As the gang made off with about $23,000 in notes and coins, Murray-Costelloe kicked the slightly built, Indonesian-born woman hard in the side of her face and Burns used petrol to torch the house.

Mrs Conlon escaped, but suffered serious injuries to her face and eye from the attack, which Mr Swanwick said started out as “a nasty version of a Secret Seven adventure”, but ended as a “heavy duty crime”.

Coghill was sentenced to six years’ imprisonment last year.

Burns, Murray-Costelloe, Edwards and Walker have pleaded guilty to robbery and arson-related charges, while Murray-Costelloe has also pleaded guilty to grievous bodily harm.

Martin has pleaded guilty to damaging evidence.

Their respective barristers told the court the men were sorry for their crime, with several submitting that substance addictions played a role.


Northern Territory Chief Minister Adam Giles looks north for a population top-up and south for a business influx, and says his reliant state is on the path to pulling its own weight.

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Investment in key infrastructure is needed to unlock the territory’s potential, he also says, and to support the growth of industries which underpin neighbouring states.

“It’s weird when you think about the mining and development that has occurred in WA and Queensland … I’m no geologist, but I’m sure that there are rocks and hydrocarbons that flow beyond those borders,” Mr Giles told AAP.

“We need to transition ourselves from a receiver of commonwealth money to producing our own income, on a broader scale than what we already do, so we can contribute to the rest of the nation.

“To do that you need to be able open the country up – support mining, agriculture and horticulture and other developments … otherwise you continue to be a mendicant (begging) state with your hand out.”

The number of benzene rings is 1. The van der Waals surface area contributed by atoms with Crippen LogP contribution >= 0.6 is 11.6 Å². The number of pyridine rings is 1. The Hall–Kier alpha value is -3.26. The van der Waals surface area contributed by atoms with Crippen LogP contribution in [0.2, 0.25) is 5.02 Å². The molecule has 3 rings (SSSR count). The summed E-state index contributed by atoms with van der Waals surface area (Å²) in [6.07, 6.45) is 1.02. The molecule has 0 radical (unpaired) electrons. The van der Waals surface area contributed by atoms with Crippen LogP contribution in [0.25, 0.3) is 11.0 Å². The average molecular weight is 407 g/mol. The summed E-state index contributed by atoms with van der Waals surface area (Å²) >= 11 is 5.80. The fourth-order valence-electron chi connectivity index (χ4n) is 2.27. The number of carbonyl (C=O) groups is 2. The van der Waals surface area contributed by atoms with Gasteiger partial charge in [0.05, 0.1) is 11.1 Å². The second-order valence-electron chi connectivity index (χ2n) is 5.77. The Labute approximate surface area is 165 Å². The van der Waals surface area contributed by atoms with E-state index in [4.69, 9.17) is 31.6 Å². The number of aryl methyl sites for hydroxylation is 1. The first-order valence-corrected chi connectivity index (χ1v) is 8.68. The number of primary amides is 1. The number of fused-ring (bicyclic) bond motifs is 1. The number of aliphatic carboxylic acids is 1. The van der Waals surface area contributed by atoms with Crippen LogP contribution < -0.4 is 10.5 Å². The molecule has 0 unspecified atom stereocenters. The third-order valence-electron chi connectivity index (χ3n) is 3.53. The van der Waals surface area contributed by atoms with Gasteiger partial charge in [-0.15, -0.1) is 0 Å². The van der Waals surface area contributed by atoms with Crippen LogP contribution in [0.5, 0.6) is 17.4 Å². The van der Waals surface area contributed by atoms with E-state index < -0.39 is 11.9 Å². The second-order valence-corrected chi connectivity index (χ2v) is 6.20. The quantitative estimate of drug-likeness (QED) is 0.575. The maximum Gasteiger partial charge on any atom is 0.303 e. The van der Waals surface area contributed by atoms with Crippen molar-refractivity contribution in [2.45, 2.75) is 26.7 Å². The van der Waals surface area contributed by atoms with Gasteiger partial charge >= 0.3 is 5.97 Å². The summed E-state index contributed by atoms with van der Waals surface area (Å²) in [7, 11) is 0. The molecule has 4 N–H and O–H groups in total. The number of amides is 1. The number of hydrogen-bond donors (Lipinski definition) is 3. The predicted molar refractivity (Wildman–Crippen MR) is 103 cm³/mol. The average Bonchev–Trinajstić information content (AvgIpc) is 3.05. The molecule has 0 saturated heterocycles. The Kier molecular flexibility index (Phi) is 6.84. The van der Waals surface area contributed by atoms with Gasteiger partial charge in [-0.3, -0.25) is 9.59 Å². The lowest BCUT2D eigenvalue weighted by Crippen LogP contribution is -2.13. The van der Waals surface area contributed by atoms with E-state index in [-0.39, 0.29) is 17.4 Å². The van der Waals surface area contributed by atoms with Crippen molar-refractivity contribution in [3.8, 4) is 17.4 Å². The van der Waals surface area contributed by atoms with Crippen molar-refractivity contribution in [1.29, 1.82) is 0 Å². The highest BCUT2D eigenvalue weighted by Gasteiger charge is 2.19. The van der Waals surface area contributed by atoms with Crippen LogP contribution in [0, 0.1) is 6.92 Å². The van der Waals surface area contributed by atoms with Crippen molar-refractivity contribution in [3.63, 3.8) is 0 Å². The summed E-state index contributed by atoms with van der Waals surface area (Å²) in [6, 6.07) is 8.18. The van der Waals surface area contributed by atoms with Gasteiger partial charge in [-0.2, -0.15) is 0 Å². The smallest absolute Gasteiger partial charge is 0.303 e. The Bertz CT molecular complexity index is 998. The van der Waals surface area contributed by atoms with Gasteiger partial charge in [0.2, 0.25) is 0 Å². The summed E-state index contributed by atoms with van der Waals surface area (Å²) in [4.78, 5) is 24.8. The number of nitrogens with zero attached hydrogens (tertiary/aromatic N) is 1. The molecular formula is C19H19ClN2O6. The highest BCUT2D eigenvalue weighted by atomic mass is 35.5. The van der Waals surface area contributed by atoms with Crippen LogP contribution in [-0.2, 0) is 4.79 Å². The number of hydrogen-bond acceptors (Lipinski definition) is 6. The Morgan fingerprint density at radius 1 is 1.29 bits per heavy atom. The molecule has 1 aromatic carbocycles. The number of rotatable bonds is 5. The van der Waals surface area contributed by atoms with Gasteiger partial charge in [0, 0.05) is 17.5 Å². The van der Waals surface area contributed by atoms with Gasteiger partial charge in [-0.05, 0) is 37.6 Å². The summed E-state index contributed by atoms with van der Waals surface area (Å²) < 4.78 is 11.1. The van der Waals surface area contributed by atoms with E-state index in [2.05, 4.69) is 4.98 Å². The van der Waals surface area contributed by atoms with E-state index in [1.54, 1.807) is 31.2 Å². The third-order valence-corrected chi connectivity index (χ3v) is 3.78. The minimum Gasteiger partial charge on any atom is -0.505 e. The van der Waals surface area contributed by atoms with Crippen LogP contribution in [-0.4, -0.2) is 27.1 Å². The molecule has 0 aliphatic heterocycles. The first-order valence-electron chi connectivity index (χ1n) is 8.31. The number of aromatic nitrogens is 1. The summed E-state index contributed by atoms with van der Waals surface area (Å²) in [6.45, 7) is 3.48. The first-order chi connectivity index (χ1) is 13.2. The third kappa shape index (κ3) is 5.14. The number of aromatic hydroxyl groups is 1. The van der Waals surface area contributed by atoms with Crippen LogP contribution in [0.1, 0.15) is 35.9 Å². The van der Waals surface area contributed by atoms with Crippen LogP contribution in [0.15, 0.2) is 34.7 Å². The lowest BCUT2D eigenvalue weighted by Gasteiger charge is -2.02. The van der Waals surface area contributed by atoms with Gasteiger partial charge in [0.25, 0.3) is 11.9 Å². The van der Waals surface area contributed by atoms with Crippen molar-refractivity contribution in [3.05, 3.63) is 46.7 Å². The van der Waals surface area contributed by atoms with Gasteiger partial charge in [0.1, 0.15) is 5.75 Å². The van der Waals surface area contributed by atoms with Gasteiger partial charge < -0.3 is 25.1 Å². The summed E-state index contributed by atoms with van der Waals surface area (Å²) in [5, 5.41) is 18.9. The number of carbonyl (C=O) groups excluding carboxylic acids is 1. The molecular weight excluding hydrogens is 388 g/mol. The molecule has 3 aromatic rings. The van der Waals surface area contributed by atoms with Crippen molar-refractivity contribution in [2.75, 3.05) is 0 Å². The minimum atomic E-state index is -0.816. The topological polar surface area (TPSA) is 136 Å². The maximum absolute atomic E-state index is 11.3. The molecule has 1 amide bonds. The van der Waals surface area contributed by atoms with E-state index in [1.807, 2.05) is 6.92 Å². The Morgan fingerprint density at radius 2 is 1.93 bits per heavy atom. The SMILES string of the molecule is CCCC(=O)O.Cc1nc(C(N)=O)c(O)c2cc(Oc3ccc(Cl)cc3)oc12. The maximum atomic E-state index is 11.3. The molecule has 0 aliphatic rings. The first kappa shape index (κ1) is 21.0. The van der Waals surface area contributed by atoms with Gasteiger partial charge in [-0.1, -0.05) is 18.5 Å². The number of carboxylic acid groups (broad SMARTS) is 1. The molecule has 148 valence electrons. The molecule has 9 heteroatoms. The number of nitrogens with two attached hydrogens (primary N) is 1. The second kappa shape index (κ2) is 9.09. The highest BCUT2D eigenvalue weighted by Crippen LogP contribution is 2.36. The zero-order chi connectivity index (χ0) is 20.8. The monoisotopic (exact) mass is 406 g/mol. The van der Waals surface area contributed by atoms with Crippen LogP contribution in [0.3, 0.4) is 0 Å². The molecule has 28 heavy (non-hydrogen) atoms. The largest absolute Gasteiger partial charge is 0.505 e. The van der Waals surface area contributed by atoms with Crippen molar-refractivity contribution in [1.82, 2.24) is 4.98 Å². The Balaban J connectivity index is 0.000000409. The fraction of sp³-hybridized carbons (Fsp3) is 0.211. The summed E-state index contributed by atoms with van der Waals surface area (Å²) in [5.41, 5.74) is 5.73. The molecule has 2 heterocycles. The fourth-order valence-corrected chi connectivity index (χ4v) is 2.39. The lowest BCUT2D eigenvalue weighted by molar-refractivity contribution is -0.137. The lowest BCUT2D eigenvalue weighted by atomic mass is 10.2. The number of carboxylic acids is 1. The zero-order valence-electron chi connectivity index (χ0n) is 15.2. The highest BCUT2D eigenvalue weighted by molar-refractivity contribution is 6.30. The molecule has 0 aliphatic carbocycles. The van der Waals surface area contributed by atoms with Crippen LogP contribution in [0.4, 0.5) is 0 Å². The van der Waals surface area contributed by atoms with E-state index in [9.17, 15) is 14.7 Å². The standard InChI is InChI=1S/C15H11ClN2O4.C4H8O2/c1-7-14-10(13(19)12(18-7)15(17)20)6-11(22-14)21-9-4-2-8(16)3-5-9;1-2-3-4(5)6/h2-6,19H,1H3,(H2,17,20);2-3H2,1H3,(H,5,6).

Mr Giles supports creating a new economic zone for the NT, but says investment in missing transport and other infrastructure could deliver an earlier economic boost.

Projects include an Alice Springs to Moomba gas pipeline, Tanami Road connecting Alice Springs to Halls Creek and a rail link from Mt Isa to Tennant Creek. Telecommunications were also vital.

Mr Giles spoke after a meeting with business leaders in Melbourne. His investment roadshow has also touched down in Sydney and will next visit Brisbane and Perth.

“We want to sell the message of who the NT is, what we’ve got to offer and we want investment from Australia,” he said.

“We are actively encouraging investment from overseas, from Asia, but – fundamentally – we want Australia to invest in Australia.”

A parliamentary report on the development of northern Australia, also released on Thursday, said university graduates could have their HELP debt wiped if they moved to the region to start their careers.

Mr Giles said past schemes aimed at encouraging Australians to relocate were under-subscribed and the NT should instead boost its attractiveness as an educational hub for Asian students.

“Four hours to the south of Darwin there are six major cities … and 23 million people,” Mr Giles said.

“You look four hours north you’ve got eight capital cities of nations, 36 trading ports and 69 international airports and half-a-billion people.”

NT DEVELOPMENT REPORT – MAIN RECOMMENDATIONS:

* Wipe off HELP debt for graduates who move to remote northern locations

* Relocate public service and defence assets to the north

* Appoint a federal northern Australia minister

* Create special economic zones

* Upgrade key roads

* Develop climate change impact planning process

* Improve access to high-speed broadband


It’s a long way from the outback West Australian mining town of Southern Cross to the bright lights of Hollywood.

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Cody Fern has made that journey.

But you get the feeling the 25-year-old actor will be OK.

Destiny has guided his path so far and now a fellow West Australian actor, the late Heath Ledger, is likely keeping a protective eye on him.

Fern has been named by Los Angeles-based organisation Australians in Film as the sixth winner of the Heath Ledger Scholarship, a moment that confirmed his decision to turn his back on a lucrative career in finance and pursue his love of acting.